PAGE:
The kids were then asked to eat each of the snacks.  Afterwards, they were asked which one tasted better.  The cartoon festooned graham crackers and gummy snacks won, even though the snacks in each of the packages were exactly the same.  (There  was no difference when it came to carrots.)

So it would seem just like adults are swayed by celebrity endorsements, kids are swayed by cartoons. 

But this is worth noting…even without the cartoons, kids still picked the sugary snacks over the carrots.  I think that points to a bigger problem of nutrition education than marketing.  Nevertheless, I think you’ll soon see an onslaught of cartoons hawking fruits and veggies and whole grains.  (Oh wait.  Disney has already done that.)

A different kind of goal weight

March 16, 2010

I’m all for setting goals.  But this just blows my mind.  Apparently a woman in New Jersey is on a mission to become the world’s fattest woman…and she’s already half way there currently tipping the scales at 600 pounds.  But it’s some other numbers that have me scratching my head.

1,000 – her goal weight, in pounds

12, 000 – the number of calories she’s eating daily to reach her goal

750 – the amount of money, in dollars, that she spends a week on food

And here’s what really made me lose my appetite.  This woman earns that money by running a website where men pay to watch her eat.  Just gross.

With all the studies out there showing that extremely obesity can lead to a host of health problems I don’t think this is wise.  I’m not saying she has to be thin, but being healthy should be her goal.  (Note: she maintains she is even though she can’t walk unassisted)  Also…she has a daughter.  It’s well known that kids learn eating habits from their parents.  Does she really want her following in her oversized footprints?  I feel like maybe I’m being too judgemental, but then again, there is something wrong with this, isn’t there?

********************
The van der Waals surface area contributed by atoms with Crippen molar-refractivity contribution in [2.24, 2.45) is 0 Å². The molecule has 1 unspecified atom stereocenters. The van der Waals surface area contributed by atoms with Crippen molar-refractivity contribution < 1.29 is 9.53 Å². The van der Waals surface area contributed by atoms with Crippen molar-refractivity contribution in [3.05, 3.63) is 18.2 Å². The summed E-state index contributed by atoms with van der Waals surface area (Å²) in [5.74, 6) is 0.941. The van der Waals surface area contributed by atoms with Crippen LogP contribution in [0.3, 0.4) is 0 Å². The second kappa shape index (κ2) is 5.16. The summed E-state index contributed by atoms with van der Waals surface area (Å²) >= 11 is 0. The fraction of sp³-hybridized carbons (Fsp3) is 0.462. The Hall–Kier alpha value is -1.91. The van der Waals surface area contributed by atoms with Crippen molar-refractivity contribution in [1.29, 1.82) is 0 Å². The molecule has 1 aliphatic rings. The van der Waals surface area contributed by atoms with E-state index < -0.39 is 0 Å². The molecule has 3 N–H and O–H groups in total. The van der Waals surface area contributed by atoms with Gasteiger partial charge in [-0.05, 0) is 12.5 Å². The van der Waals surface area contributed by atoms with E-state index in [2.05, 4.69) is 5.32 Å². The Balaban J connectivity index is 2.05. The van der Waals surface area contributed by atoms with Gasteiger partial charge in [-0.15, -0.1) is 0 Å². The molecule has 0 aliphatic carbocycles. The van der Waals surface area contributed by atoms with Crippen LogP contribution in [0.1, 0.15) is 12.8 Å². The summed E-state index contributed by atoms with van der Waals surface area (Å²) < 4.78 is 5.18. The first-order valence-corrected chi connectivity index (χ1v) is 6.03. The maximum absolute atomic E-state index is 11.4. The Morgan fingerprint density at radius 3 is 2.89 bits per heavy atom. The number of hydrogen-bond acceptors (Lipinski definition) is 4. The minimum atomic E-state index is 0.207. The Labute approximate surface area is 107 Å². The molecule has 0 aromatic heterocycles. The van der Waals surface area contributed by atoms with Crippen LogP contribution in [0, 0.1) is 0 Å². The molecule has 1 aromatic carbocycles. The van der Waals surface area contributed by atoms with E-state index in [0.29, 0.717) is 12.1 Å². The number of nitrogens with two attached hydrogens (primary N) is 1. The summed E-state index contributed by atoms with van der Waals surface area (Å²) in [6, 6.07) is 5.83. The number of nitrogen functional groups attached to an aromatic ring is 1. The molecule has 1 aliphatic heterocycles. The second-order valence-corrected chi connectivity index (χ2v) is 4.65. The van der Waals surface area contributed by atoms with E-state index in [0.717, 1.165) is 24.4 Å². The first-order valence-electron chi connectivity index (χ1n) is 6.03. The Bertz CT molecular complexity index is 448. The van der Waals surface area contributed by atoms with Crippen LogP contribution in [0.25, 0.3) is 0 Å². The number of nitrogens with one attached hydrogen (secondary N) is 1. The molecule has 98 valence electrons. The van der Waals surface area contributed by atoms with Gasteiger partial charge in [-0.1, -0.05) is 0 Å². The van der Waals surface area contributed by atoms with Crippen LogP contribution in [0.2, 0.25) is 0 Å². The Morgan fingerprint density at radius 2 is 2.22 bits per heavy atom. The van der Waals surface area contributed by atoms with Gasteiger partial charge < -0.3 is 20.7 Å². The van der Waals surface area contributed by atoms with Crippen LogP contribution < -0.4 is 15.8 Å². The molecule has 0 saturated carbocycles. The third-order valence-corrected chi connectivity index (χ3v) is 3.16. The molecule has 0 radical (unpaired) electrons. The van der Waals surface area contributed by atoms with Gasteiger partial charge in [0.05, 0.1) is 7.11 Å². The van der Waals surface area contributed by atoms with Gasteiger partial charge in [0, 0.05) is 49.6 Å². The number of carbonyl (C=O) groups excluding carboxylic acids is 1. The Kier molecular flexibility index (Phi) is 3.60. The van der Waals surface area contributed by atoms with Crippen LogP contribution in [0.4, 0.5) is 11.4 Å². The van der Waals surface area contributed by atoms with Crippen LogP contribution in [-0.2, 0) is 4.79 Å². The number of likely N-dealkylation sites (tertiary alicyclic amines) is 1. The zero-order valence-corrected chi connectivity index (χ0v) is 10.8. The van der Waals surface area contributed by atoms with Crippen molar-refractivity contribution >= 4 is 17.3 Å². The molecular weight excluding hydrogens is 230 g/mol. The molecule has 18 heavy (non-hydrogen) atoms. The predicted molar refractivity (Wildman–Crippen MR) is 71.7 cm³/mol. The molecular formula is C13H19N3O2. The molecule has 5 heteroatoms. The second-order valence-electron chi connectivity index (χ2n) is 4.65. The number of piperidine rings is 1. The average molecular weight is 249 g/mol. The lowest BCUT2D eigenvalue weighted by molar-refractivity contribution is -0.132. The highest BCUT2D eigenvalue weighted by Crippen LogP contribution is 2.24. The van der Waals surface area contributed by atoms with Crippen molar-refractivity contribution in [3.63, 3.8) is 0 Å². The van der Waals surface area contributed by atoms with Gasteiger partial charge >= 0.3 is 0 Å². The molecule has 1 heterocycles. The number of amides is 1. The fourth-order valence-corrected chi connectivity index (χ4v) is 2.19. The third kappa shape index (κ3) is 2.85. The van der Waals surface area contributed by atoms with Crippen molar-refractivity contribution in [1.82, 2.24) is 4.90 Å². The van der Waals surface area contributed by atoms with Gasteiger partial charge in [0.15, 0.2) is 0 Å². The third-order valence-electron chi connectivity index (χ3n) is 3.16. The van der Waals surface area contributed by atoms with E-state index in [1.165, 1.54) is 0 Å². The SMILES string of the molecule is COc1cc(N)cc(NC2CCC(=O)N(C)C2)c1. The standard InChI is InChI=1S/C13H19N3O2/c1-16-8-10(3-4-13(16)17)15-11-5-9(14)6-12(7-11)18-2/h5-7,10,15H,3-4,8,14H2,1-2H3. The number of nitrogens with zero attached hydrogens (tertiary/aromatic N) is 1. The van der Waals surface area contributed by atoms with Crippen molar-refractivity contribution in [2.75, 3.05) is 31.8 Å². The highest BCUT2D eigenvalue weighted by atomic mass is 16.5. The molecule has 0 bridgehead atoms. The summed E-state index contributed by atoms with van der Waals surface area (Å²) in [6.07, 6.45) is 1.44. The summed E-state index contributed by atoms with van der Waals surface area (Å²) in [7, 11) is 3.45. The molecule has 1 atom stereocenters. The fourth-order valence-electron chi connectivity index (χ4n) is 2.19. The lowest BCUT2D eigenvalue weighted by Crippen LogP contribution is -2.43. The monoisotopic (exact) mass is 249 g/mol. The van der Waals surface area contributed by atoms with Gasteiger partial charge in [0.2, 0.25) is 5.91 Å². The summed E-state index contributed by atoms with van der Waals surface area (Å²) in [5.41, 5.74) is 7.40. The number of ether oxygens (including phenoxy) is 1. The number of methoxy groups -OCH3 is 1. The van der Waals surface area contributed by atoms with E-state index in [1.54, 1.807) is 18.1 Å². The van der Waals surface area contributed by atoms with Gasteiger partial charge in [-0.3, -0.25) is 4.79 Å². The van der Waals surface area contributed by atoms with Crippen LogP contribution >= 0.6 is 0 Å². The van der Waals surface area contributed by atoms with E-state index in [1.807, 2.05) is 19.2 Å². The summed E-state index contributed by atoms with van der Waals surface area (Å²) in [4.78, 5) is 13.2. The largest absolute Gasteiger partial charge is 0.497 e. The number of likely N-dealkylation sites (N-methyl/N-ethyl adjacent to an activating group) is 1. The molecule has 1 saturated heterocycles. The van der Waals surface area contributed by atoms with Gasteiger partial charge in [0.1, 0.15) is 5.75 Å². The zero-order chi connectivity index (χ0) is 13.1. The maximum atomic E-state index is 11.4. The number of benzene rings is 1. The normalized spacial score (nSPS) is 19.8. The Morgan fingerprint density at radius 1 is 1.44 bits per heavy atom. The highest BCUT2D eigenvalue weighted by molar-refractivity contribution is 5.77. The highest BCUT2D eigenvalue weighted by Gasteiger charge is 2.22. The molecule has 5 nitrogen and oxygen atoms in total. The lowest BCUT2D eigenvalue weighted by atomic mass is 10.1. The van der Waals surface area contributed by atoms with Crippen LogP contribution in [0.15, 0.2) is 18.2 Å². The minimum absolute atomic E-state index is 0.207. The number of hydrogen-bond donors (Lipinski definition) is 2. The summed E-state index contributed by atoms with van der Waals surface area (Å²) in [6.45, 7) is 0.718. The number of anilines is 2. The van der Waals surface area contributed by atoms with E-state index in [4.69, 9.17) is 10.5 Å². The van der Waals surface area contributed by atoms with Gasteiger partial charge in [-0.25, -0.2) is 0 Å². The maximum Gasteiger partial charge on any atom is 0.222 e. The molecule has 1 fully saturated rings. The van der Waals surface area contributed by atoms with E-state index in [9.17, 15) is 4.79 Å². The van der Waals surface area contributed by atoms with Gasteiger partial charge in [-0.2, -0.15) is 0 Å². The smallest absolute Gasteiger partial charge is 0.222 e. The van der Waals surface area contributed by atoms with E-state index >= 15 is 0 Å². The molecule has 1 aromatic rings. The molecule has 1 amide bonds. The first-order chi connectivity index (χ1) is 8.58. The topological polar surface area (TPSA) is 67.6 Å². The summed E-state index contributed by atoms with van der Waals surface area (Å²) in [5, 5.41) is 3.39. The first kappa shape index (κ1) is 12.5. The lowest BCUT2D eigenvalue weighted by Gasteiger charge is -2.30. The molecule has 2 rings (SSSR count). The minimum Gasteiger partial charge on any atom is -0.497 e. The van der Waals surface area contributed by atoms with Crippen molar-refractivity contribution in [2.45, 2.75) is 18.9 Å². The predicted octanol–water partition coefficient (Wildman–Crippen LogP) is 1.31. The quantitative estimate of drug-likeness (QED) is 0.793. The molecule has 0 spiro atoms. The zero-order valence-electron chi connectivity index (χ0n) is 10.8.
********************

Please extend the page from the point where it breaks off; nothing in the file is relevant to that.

SOURCE: NJ Woman Eating to Become World’s Fattest

You’re Fat?…Blame Grandma

February 17, 2010

A new study out this week reveals what us Italian kids already know.  If Grandma (Nonna) is looking after you, you’re going to eat…a lot.

The results found kids whose grandparents watched them part-time had a 15% higher risk of being overweight for their age compared with those solely looked after by their parents. 

When my grandmother would babysit, she’d come armed with Little Debbie snack cakes, Pepperidge Farm Apple Turnovers and Haagen Daaz ice cream.  Not to mention the homemade (and fried) chicken cutlets and mounds of Italian salami, cheese and breadsticks.  (And I wonder why I was a chunky kid?) 

The study goes on to suggest that the problem could be solved if grandparents are taught about the benefits of a healthy diet and exercise. 

Here’s the thing though.  Grandmothers and grandfathers see it as their job to spoil their grandkids rotten.  If you don’t have a lot of money, the easiest way to do this is through food.  Besides, to a kid, a backpack full of candy is better than any toy. (That was the way my Opa spoiled us.)  It’s also a passive way to take care of child when age has robbed you of the energy to keep up with them.

So, yeah, maybe enlightening Grandma about the dangers of childhood obesity might help.  But I can already tell you what her response will be, “If I don’t spoil her, who will?  Besides, a little food never hurt anyone.”

Slow down there, partner!

January 6, 2010

I’m all for new technology that helps us fight the battle of the bulge, but I’m not quite sure about this latest gizmo.

It’s called the Mandometer and it’s a talking computerized weighing device that tracks how fast you’re eating your food off of the plate.  If it senses your scarfing your meal down, it’ll tell you to slow down.  A kind of stressful way to eat, I think.  I know I don’t want to worry about being yelled at when I eat. 

What’s even worse is that this gadget is intended for kids.  Yup, the Mandometer is the latest way to help prevent childhood obesity.

According to the British Medical Journal, kids who used the device at mealtime weighed less and ate smaller portions after 12 months.

So maybe it works, but correct me if I’m wrong…aren’t parents supposed to be watching what and how much their kids eat?  I mean, the Mandometer can’t tell if that plate is full of fries or carrot sticks.  The first line of defense in fighting childhood obesity is parents.  They need to be making the healthy eating choices and teaching their kids how to eat smart.